Ethereum London Hard Fork: What Went Wrong? Core Devs Review It
Ethereum pushes further into previous highs north of the $3,000. The second cryptocurrency by markets cap recently received a major upgrade, implemented via the “London” Hard Fork.
This changed the network’s entire fee model and, according to some experts, has attracted new investors into the market. Thus, the main cryptocurrencies by market cap have seen renew bullish momentum.
In a recent call, Ethereum Core developers discussed the hard fork and talked about their priorities for the coming months. Core developer Tim Beiko summarized the main points discussed on the call and the roadmap for the next six months.
In a previous post, Beiko said that the hard fork went “smoothly” overall. However, client teams highlighted certain aspects of the pre and post-London process.
It is a bit early to make a final call given that we're still early in the merge work itself, but definitely something we will follow up on in the coming weeks/months.— Tim Beiko | timbeiko.eth (@TimBeiko) August 20, 2021
First, the client teams said that the “speed and lack of clear success metric” for the testnet to mainnet deployments have been an issue. Ethereum client teams feel the process is “quick”, “somewhat forced”, and with a lack of agility to react to problems.
Thus, they proposed 4 solutions to improve this issue. First, developers and clients should agree on a specific period that a testnet must meet to be declared successful and implemented on a mainnet.
In addition, they proposed to pre-defined the path to be taken if a problem or bug is encountered. Once a fixed has been implemented, the testnet would need to run for more weeks to declared it successful.
To complement the above proposition, the client teams believe an “automated alert” system could be implemented to operate if an issue is found on a testnet. Alongside a “checklist of required infrastructure for testnet forks”.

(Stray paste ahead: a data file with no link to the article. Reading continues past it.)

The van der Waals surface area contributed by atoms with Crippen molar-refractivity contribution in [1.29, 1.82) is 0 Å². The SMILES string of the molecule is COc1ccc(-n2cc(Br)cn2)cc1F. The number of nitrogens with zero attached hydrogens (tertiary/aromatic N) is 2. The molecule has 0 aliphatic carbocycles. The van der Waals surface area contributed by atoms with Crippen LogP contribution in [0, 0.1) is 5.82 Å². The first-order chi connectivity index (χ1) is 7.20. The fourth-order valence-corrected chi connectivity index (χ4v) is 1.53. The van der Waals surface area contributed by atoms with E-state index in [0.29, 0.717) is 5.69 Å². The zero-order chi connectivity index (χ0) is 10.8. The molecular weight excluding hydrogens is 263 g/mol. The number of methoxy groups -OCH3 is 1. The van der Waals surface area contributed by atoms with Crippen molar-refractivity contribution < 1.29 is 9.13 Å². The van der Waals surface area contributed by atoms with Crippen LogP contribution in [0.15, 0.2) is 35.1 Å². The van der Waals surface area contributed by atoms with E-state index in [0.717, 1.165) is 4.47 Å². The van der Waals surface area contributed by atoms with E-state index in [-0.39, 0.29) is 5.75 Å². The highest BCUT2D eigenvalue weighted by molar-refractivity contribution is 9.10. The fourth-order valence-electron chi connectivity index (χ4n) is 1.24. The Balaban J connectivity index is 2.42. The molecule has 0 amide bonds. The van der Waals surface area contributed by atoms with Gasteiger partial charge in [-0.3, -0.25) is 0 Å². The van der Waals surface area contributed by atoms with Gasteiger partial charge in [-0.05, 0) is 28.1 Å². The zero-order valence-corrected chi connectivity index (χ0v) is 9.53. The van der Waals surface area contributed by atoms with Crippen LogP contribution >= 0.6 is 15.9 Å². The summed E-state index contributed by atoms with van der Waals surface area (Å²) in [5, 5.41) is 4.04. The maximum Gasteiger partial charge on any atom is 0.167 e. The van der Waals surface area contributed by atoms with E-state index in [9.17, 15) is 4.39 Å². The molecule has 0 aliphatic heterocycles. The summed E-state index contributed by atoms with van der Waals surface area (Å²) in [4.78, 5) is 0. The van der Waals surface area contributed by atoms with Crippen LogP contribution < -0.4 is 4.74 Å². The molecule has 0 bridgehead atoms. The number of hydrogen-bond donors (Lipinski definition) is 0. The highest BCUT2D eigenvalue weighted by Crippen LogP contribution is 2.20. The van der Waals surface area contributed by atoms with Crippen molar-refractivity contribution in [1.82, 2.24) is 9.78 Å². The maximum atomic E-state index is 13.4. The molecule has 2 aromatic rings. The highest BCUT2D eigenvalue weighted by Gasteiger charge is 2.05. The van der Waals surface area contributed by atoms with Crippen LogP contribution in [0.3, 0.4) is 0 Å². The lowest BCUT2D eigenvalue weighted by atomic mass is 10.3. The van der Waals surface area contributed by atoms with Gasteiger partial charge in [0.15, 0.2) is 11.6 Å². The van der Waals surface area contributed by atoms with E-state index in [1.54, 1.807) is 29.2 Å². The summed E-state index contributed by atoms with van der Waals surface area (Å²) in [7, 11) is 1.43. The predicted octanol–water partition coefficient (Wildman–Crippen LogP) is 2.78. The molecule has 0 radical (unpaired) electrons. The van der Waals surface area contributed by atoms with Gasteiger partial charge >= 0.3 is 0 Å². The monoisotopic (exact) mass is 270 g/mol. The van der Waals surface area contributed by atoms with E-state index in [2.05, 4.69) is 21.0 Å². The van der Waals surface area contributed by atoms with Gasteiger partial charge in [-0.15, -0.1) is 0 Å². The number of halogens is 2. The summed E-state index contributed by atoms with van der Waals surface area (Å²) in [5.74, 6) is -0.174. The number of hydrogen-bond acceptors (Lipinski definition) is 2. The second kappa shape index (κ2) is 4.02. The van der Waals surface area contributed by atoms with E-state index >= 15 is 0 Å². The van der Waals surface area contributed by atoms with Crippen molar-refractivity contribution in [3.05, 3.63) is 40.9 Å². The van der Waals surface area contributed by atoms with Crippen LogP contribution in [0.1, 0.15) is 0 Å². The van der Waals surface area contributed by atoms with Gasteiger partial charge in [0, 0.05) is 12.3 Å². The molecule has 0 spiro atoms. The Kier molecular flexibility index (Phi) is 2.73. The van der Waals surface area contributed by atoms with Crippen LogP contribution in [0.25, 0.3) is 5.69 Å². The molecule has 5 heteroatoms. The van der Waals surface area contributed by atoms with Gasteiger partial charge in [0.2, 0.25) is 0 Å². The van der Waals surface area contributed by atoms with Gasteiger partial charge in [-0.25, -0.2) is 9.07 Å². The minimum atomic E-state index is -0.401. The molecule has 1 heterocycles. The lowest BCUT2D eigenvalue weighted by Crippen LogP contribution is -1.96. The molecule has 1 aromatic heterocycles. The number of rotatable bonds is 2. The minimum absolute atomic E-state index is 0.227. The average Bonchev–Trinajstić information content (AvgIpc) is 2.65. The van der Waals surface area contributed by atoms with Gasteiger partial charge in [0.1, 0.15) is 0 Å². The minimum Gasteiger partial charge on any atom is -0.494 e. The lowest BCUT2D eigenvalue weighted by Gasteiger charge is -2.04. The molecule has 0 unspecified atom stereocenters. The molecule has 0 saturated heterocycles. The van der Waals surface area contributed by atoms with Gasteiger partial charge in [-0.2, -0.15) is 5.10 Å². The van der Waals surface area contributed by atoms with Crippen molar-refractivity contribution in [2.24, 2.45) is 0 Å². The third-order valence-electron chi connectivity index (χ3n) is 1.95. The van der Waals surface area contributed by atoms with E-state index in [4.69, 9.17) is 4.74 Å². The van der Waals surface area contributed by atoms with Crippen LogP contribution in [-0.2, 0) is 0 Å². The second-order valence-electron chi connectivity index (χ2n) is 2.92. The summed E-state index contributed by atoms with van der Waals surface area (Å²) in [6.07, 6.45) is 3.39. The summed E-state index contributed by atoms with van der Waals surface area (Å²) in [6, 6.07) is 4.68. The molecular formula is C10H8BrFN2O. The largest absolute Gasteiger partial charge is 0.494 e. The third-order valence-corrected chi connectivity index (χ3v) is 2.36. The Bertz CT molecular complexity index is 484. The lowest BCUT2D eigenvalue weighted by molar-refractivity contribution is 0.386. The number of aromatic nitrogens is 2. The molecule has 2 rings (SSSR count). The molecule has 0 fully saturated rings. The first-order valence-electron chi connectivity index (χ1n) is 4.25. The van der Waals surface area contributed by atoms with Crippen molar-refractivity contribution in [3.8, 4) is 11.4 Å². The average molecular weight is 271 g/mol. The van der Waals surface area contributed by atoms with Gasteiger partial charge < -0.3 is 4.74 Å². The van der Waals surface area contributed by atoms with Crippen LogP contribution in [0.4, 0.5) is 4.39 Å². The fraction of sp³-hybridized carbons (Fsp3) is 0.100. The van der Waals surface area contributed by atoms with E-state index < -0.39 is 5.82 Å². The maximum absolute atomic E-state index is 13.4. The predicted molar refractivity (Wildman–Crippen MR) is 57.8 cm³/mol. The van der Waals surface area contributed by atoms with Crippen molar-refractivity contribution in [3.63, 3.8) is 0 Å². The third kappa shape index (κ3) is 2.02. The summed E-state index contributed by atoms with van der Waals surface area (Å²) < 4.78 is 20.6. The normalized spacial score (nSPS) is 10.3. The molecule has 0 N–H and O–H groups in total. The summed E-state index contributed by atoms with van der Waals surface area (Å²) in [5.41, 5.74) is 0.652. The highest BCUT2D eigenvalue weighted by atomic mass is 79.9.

The Road To Ethereum 2.0, Merge On The Horizon
Once the Ethereum London Hard Fork was rollout on the mainnet, Beiko said, client teams found it hard to see the changes “actually implemented” besides those described in the EIPs.
Thus, they also proposed to “leave enough time” for client teams to explore the tooling and infrastructure aspects of a hard fork. In that way, they can “help design the non-consensus interfaces”.
Despite that the hard fork, and probably its more important update, EIP-1559, were successfully introduced, developers agreed that they will make more improvements over time. Ethereum core developer Beiko said:
Every team mentioned that, in addition to the consensus changes introduced by the merge, they have a lot of work to do on their clients to improve performance, modularize their architecture to support proof of stake, and onboard new developers.
Core developers and client teams agreed to postpone the difficulty bomb, the increase in the network complexity of puzzles for its Proof-of-Work chain, and add “other one-line changes”. Other EIPs will be rollout on the mainnet after the Merge.
The latter refers to the event that will allow the beacon chain, the network’s Proof-of-Stake blockchain, to be combined with its Proof-of-Work blockchain. Beiko added:
(…) there was some conversation on the call about what to do about the various EIPs which are “pending”. We discussed potentially adding them into the first fork after the Merge, but it’s something we need to do more serious planning around.
At the time, Ethereum (ETH) trades at $3,264 with a 6.5% profit in the 24-hour chart.Source